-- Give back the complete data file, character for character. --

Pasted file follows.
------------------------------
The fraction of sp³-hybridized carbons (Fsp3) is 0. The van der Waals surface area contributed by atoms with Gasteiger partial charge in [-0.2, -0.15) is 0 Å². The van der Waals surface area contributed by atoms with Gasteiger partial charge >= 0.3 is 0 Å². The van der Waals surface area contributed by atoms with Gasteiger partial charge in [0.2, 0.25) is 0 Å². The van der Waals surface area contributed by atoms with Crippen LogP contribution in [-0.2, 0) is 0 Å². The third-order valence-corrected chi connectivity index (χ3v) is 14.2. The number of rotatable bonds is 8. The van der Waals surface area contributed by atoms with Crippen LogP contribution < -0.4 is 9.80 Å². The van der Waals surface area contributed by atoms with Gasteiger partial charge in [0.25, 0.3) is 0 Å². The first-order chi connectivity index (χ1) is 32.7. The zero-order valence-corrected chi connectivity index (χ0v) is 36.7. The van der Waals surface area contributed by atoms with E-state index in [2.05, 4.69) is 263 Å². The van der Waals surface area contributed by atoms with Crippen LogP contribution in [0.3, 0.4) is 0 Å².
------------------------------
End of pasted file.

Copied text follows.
The fraction of sp³-hybridized carbons (Fsp3) is 0. The van der Waals surface area contributed by atoms with Gasteiger partial charge in [-0.2, -0.15) is 0 Å². The van der Waals surface area contributed by atoms with Gasteiger partial charge >= 0.3 is 0 Å². The van der Waals surface area contributed by atoms with Gasteiger partial charge in [0.2, 0.25) is 0 Å². The van der Waals surface area contributed by atoms with Crippen LogP contribution in [-0.2, 0) is 0 Å². The third-order valence-corrected chi connectivity index (χ3v) is 14.2. The number of rotatable bonds is 8. The van der Waals surface area contributed by atoms with Crippen LogP contribution < -0.4 is 9.80 Å². The van der Waals surface area contributed by atoms with Gasteiger partial charge in [0.25, 0.3) is 0 Å². The first-order chi connectivity index (χ1) is 32.7. The zero-order valence-corrected chi connectivity index (χ0v) is 36.7. The van der Waals surface area contributed by atoms with E-state index in [2.05, 4.69) is 263 Å². The van der Waals surface area contributed by atoms with Crippen LogP contribution in [0.3, 0.4) is 0 Å².